Parker Palmer, The Company of Strangers
Who Would Jesus Bomb?
I've seen you in the markets
I've seen you in the streets
And at your political convention
Talking of your crusade
Talking of your nation
And other things too terrible to mention
And you proclaim your Christianity
You proclaim your love of God
You talk of apple pie and mom
Well I've just got one question
And I want an answer
Tell me, who would Jesus bomb?
Maybe Jesus would bomb the Syrians
'Cause they're not Jews like him
Maybe Jesus would bomb the Afghans
On some kind of vengeful whim
Maybe Jesus would drive an M1 tank
And he would shoot Saddam
Tell me, who would Jesus bomb?
I've seen you on the TV
And on the battleships
I've seen you in the house upon the hill
And I've heard you talking
About making the world safer
And about all the men you have to kill
And you speak so glibly
About your civilization
And how you have the moral higher ground
While halfway around the world
Your explosives smash the buildings
Ah, if you could only hear the sound
But maybe Jesus would sell land mines
And turn on his electric chair
Maybe Jesus would show no compassion
For his enemies in the lands way over there
Maybe Jesus would have flown the planes
That killed the kids in Viet Nam
Tell me, who would Jesus bomb
Yes I hear you shout with confidence
As you praise the lord
And you talk about this God you know so well
And you talk of Armageddon
And your final victory
When all the evil forces go to hell
Well you'd best hope you've chosen wisely
On the right side of the lord
And when you die your conscience it is clear
You'd best hope that your atom bombs
Are better than the sword
At the time when your reckoning is here
'Cause I don't think Jesus would send gunships into Bethlehem
Or jets to raze the towns of Timorese
I don't think Jesus would lend money to dictators
Or drive those SUV's
And I don't think Jesus would ever have dropped
A single ounce of napalm
So tell me, who would Jesus bomb?
Created July 2003
Copyright David Rovics 2003, all rights reserved
This I Dare Believe
This is God’s world, and it is not aimless.
Time has a purpose and God is its steward.
Loving God, I believe, scatter my unbelief.
It is not possible that greed and injustice are forever.
It is not possible that the meek will stay dispossessed.
It is not possible that peacemakers must inevitably fail.
It is not possible that nations will always make war.
It is not possible that the merciful will be always be scorned.
It is not possible that forgiveness will at last dry up.
It is not possible that the weak are doomed to be down trodden.
It is not possible that the hungry will always go unsatisfied.
It is not possible that sincere hearts will always be exploited.
It is not possible that laughter shall finally be stilled.
It is not possible that fear will always outwit love.
It is not possible that the cynics will always be right.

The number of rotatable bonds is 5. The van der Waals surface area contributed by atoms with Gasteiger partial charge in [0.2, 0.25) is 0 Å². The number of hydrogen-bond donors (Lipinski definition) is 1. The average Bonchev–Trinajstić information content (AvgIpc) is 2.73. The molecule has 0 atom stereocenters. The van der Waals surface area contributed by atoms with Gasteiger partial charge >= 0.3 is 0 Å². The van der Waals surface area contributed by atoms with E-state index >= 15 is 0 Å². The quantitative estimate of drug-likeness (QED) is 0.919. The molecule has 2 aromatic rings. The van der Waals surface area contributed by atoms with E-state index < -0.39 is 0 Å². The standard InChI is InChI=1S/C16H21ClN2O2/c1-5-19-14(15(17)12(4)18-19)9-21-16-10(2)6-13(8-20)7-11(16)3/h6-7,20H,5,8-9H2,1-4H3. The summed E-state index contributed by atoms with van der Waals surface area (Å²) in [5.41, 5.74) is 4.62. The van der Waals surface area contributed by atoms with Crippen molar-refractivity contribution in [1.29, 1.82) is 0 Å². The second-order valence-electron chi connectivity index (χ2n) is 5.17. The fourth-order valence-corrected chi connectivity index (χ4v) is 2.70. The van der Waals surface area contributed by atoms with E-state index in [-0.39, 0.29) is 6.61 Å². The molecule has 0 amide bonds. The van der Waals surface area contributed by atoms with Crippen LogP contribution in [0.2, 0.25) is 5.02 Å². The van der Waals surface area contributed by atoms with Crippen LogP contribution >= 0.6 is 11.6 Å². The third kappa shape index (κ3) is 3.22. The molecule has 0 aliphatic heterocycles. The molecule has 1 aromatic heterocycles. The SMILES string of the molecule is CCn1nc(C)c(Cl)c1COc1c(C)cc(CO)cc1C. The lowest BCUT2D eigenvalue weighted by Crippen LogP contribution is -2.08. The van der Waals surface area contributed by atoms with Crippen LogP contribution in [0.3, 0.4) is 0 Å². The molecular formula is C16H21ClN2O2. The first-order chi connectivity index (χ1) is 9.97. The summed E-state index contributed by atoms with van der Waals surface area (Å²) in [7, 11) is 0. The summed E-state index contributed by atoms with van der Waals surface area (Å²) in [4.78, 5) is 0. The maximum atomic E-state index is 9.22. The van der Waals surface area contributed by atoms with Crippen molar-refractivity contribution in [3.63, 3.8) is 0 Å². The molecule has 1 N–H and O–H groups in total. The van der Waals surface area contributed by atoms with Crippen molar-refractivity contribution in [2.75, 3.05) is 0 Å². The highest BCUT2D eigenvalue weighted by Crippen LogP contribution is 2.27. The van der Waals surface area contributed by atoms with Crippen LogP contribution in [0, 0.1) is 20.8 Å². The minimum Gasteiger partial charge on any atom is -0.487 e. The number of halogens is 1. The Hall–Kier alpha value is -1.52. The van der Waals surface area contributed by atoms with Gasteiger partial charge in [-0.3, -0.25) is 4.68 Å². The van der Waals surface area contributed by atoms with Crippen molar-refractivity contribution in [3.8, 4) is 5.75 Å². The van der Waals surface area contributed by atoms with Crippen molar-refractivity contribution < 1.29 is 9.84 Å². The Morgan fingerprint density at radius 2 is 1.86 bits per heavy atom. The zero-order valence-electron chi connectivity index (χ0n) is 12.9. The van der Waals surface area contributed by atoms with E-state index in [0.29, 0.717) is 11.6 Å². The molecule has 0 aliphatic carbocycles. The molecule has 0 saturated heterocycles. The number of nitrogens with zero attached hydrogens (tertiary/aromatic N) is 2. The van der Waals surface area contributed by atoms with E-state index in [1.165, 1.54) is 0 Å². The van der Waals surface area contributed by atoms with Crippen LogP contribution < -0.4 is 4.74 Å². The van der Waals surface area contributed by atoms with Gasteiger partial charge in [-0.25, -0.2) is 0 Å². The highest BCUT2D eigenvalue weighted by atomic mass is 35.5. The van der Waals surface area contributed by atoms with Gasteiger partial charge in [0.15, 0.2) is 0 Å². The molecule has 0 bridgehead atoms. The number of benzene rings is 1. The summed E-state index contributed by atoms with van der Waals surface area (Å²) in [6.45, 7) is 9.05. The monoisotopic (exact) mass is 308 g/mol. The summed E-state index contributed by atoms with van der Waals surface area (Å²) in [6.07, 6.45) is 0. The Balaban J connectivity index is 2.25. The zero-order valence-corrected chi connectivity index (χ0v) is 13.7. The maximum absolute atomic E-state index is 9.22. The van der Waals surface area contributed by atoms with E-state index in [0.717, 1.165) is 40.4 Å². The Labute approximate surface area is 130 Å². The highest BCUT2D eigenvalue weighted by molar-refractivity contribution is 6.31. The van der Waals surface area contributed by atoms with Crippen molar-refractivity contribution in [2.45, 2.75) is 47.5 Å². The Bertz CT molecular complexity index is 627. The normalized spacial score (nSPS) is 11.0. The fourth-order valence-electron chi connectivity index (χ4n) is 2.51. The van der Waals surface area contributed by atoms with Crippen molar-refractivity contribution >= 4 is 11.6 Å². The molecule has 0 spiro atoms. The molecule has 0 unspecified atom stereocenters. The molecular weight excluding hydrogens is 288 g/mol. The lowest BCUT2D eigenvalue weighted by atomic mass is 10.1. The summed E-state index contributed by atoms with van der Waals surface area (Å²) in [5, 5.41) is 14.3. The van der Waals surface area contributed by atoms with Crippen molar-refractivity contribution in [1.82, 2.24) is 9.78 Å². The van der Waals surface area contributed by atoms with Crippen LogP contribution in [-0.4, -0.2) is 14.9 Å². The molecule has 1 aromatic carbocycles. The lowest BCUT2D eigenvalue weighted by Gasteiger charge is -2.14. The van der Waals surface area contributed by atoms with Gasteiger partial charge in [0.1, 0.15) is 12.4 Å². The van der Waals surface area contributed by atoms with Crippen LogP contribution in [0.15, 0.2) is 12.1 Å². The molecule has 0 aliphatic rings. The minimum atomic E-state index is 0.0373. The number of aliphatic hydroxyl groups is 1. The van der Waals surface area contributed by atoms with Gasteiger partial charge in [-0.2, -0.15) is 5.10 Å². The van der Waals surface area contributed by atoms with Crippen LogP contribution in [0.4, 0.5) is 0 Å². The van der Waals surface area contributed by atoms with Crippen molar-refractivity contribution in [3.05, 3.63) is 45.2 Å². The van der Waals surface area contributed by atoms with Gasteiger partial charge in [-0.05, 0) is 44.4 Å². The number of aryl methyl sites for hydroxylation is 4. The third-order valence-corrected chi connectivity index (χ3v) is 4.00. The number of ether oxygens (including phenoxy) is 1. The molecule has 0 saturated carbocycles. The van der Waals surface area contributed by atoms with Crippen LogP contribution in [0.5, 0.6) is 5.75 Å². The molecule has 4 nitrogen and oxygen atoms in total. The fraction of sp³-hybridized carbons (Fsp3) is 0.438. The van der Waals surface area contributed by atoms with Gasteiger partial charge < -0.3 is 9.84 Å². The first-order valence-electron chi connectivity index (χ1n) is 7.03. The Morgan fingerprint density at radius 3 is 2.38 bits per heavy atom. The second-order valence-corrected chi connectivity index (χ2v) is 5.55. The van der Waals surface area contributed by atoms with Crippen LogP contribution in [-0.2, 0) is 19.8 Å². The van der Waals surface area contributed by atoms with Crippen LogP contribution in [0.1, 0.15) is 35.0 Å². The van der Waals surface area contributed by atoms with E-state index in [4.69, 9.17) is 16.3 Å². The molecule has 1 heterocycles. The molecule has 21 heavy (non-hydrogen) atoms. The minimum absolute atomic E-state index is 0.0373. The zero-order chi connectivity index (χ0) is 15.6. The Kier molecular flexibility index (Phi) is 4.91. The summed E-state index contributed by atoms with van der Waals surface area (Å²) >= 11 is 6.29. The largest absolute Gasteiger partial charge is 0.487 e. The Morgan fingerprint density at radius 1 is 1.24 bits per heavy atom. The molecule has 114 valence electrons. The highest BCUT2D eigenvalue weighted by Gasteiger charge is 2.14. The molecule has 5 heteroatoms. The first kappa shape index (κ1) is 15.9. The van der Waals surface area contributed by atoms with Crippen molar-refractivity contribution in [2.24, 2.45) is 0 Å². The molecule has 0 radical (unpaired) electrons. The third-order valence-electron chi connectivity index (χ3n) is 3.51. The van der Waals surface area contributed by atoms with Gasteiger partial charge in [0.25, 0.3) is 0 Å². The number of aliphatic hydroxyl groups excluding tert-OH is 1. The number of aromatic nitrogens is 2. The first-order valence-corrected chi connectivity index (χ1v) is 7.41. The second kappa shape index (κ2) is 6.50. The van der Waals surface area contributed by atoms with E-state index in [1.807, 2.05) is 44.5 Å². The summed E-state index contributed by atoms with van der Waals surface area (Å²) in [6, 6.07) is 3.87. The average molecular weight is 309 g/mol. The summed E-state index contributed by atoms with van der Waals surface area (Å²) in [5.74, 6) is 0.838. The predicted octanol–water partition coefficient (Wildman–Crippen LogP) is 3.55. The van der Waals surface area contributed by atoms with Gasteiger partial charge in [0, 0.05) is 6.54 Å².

It is not possible that goodness will have flowered in vain.
It is not possible that death will render all things futile.
It is not possible that Jesus will ever be forgotten.
It is not possible that faith will die out on earth.
Christ holds God’s secret in open, wounded hands,
Christ is our future and all will be redeemed.
Loving God I believe, scatter my unbelief.
Peace Which the World Cannot Give
you love justice and you establish peace on earth.
We bring before you the disunity of today’s world:
the absurd violence, and the many wars,
which are breaking the courage of the peoples of the world;
human greed and injustice,
which breed hatred and strife.
Send your spirit and renew the face of the earth;
teach us to be compassionate towards the whole human family;
strengthen the will of all those
who fight for justice and for peace,
and give us that peace which the world cannot give.
World Council of Churches
I once took a count of what sort of things Jesus thought important enough to confront people about in the gospel of Luke. Nine times Jesus confronted people for not showing love in their actions. Nine times he confronted folks for their greed and hoarding, which get in the way of single-minded service toward God and loving action toward the needy. Nine times Jesus confronted people for having divided loyalties, rather than serving God alone. Eight times he confronted people for showing by their actions that they did not recognize his authority. Eight times he confronted people who were seeking places of honor and reputation, and urged instead the way of servant-like humility.
Seven times he emphasized that the crucial question is whether we actually do what he teaches, versus the hypocrisy of claiming to be on the side of righteousness while not doing God's will. Seven times he called people explicitly to repent, to take the log out of our own eye, to stop being self-righteously critical of others and insisting on our own way, and instead to be more humble and loving toward him and toward others.